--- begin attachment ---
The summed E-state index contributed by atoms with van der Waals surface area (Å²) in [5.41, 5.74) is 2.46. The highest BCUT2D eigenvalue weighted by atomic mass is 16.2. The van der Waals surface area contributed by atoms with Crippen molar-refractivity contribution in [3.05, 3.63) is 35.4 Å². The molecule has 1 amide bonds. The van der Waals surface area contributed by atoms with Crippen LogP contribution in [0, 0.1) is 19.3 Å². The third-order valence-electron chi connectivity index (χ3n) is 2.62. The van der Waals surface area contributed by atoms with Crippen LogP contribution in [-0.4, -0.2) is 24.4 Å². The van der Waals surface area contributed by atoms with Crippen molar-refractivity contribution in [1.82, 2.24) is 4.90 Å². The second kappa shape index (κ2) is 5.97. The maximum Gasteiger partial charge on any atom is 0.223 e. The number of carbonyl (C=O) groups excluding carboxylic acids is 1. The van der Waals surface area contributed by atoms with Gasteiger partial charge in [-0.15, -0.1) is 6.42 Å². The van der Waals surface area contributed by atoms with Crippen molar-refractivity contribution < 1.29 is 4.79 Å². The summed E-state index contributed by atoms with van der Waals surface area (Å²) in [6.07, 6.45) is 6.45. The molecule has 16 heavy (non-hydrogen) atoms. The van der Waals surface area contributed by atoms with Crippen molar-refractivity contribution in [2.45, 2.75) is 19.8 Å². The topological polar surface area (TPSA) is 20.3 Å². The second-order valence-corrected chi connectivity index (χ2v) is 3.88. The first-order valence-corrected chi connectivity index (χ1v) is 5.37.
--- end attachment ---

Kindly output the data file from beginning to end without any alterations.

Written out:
The summed E-state index contributed by atoms with van der Waals surface area (Å²) in [5.41, 5.74) is 2.46. The highest BCUT2D eigenvalue weighted by atomic mass is 16.2. The van der Waals surface area contributed by atoms with Crippen molar-refractivity contribution in [3.05, 3.63) is 35.4 Å². The molecule has 1 amide bonds. The van der Waals surface area contributed by atoms with Crippen LogP contribution in [0, 0.1) is 19.3 Å². The third-order valence-electron chi connectivity index (χ3n) is 2.62. The van der Waals surface area contributed by atoms with Crippen LogP contribution in [-0.4, -0.2) is 24.4 Å². The van der Waals surface area contributed by atoms with Crippen molar-refractivity contribution in [1.82, 2.24) is 4.90 Å². The second kappa shape index (κ2) is 5.97. The maximum Gasteiger partial charge on any atom is 0.223 e. The number of carbonyl (C=O) groups excluding carboxylic acids is 1. The van der Waals surface area contributed by atoms with Gasteiger partial charge in [-0.15, -0.1) is 6.42 Å². The van der Waals surface area contributed by atoms with Crippen molar-refractivity contribution < 1.29 is 4.79 Å². The summed E-state index contributed by atoms with van der Waals surface area (Å²) in [6.07, 6.45) is 6.45. The molecule has 16 heavy (non-hydrogen) atoms. The van der Waals surface area contributed by atoms with Crippen molar-refractivity contribution in [2.45, 2.75) is 19.8 Å². The topological polar surface area (TPSA) is 20.3 Å². The second-order valence-corrected chi connectivity index (χ2v) is 3.88. The first-order valence-corrected chi connectivity index (χ1v) is 5.37.